An Overt war versus a covert war:  The remarkable differences

The key difference between how the USA supported and armed the Afghan tribal warlords and how the USA is now supporting and arming the Ukrainian military and Ukraine's various militias is the difference between a covert and an overt war.  In my previous post I asked the question "Was the 2014 Maidan Uprising in Kyiv a covert CIA operation?" and concluded that it could hardly be called covert.  It seems possible, maybe even probable that the Orange Revolution in 2004 overturning the presidential election in Ukraine was a US-backed operation.    It seems evident and obvious that the Maidan Revolution in 2014 was a US operation and there was surprising little effort made to hide the fact.  When Victoria Nuland and Geoffrey Pyatt's telephone conversation planning who would run the Ukrainian government after the 2014 coup was leaked to the public, Nuland's only comment was that the leak was "good spy-craft." She didn't even bother to deny the implication that the Maidan Uprising was a US-supported overthrow of the government.  Instead, she and Ambassador Pyatt presented themselves for photo-ops with the demonstrators who would, shortly afterwards, overthrow the democratically-elected government in a bloody coup.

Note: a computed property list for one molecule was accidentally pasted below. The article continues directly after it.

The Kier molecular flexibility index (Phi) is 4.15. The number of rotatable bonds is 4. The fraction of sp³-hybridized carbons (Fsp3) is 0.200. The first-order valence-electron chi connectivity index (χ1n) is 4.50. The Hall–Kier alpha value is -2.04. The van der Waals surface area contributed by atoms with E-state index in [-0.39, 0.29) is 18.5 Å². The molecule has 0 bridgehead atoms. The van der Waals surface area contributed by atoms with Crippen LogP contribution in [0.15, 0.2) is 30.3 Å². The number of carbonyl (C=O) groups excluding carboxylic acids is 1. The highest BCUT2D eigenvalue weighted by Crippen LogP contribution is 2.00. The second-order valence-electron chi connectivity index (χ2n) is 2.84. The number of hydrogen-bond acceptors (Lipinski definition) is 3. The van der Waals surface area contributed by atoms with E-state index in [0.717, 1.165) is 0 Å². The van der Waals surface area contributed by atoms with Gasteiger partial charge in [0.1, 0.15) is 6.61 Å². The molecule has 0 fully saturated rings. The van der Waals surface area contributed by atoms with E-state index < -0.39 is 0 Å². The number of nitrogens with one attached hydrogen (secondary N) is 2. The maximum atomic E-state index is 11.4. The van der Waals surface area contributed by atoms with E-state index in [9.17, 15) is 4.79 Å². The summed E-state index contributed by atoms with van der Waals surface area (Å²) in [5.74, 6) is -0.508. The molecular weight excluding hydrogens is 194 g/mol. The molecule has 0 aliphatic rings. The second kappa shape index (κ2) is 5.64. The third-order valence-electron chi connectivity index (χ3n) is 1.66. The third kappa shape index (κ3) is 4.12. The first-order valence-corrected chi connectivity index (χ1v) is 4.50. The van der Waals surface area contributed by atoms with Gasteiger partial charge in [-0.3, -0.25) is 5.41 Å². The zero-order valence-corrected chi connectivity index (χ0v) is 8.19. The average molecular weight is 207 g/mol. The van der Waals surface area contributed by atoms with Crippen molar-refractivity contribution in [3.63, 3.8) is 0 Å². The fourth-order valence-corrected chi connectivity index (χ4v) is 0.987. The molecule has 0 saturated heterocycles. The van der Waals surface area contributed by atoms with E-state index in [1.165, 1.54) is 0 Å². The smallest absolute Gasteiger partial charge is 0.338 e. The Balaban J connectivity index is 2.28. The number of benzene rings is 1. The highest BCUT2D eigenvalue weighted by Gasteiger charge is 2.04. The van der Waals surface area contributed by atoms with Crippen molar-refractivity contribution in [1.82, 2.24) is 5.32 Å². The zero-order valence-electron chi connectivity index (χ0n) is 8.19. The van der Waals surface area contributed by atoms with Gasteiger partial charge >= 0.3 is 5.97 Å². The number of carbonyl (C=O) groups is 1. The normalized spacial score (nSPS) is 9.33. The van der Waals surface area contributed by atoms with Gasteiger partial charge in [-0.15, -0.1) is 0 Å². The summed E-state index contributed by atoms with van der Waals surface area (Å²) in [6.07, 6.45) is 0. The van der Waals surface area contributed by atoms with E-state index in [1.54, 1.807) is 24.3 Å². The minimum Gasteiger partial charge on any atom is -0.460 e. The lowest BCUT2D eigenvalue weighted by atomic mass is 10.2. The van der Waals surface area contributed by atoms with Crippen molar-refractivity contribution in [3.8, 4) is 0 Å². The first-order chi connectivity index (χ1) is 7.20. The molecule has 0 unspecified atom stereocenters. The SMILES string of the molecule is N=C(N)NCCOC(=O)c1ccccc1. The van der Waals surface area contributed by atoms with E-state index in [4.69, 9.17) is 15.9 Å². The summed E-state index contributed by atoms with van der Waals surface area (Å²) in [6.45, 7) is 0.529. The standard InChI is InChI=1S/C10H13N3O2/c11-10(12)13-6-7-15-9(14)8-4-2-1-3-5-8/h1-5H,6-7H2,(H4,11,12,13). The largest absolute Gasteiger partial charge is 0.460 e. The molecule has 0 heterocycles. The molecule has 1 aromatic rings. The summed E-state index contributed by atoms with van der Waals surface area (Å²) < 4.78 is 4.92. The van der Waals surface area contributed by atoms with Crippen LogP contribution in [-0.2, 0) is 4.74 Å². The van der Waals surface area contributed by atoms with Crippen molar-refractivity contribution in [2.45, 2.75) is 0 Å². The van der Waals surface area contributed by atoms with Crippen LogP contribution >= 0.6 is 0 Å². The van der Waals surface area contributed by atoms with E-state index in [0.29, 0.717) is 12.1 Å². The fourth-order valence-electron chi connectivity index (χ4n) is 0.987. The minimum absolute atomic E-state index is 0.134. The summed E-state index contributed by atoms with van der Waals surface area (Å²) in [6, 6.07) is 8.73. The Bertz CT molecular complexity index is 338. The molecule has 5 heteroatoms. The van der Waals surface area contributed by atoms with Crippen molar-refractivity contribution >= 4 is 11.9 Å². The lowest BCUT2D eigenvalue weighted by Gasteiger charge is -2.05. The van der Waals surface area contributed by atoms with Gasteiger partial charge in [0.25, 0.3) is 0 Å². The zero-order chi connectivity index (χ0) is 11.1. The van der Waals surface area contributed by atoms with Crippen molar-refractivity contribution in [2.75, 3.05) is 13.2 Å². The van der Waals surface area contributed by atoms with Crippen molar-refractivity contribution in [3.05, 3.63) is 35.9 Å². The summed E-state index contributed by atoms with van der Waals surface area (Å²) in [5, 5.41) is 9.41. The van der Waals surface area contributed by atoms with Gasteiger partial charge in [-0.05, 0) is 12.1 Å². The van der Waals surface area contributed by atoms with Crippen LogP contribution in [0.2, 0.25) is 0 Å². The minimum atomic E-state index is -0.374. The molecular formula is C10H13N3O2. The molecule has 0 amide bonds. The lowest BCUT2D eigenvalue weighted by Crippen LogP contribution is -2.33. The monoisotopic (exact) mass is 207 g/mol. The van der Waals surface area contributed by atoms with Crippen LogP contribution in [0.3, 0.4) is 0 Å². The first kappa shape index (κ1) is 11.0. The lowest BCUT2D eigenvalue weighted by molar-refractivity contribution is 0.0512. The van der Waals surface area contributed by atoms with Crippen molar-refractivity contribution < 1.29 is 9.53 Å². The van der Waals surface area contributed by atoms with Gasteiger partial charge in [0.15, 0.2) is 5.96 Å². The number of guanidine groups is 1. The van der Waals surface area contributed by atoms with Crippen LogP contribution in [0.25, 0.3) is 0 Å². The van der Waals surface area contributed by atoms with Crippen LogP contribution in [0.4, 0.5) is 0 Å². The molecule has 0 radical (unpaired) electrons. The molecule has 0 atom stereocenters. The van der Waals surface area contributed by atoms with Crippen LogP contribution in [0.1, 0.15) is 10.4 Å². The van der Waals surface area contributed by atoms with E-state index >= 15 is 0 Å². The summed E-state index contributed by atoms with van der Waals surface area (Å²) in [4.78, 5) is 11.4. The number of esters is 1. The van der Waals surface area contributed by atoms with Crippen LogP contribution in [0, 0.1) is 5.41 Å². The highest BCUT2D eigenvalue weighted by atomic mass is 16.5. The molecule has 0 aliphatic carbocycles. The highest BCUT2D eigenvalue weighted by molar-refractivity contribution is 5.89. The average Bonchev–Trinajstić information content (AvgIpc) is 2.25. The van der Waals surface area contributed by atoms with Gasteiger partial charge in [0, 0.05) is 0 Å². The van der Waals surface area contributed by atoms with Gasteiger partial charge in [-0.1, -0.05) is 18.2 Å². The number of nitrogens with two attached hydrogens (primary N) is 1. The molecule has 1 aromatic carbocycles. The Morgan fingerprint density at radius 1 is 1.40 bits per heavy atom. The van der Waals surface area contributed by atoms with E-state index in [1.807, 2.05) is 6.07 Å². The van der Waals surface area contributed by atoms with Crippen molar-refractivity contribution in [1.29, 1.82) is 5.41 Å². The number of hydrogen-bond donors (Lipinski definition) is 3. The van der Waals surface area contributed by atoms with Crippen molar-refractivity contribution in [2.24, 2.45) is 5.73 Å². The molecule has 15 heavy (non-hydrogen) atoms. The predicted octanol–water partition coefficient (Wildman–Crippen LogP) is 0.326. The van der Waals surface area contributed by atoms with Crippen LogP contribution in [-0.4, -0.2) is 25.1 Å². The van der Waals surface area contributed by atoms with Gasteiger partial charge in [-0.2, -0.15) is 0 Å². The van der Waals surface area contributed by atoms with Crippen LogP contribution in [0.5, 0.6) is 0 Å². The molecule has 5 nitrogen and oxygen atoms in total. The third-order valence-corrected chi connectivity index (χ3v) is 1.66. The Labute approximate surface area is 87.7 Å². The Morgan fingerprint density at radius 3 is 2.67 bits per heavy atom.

The Contrast makes the point

As recounted in Charlie Wilson's War,  in the 1980s, the CIA was obsessed with keeping their operations clandestine in order to avoid provoking Russia into escalation: invading Pakistan or using nuclear weapons or both.  As Crile points out, the war in Afghanistan was barely even reported in US media. The CIA went to great extents to hide the source of the new high-tech weapons they were funneling to the mujahideen but, at the same time, they had the challenge of muting the politicians and hawks at home in the USA who were calling for escalation and threatening to blow the lid off the covert operation.  In Ukraine, from the 2004 overthrow to the 2014 coup to American bio-labs established in Ukraine to the tens of billions of dollars in weapons flowing from the USA to Ukraine, (not to mention the expansion of NATO to Russia's borders and the declarations in Ukraine of then Vice President Joe Biden) the Americans have publicly goaded the Russians into escalation, daring them to use nuclear weapons and/or to invade a NATO ally.  The same people who claim that Vladimir Putin is amoral and insane seem equally convinced that he won't do the obviously amoral and insane and use his substantial nuclear arsenal. 

"The Enemy of my enemy is my friend." 

Pakistan's role was crucial in ousting the Soviets from Afghanistan.  The Afghan forces would have been unable to fight without being able to retreat, regroup and be rearmed and resupplied through northern Pakistan.  The Americans' greatest concern was that the Russians would continue their invasion into Pakistan.  Had they done so, they might likely have been victorious in the region.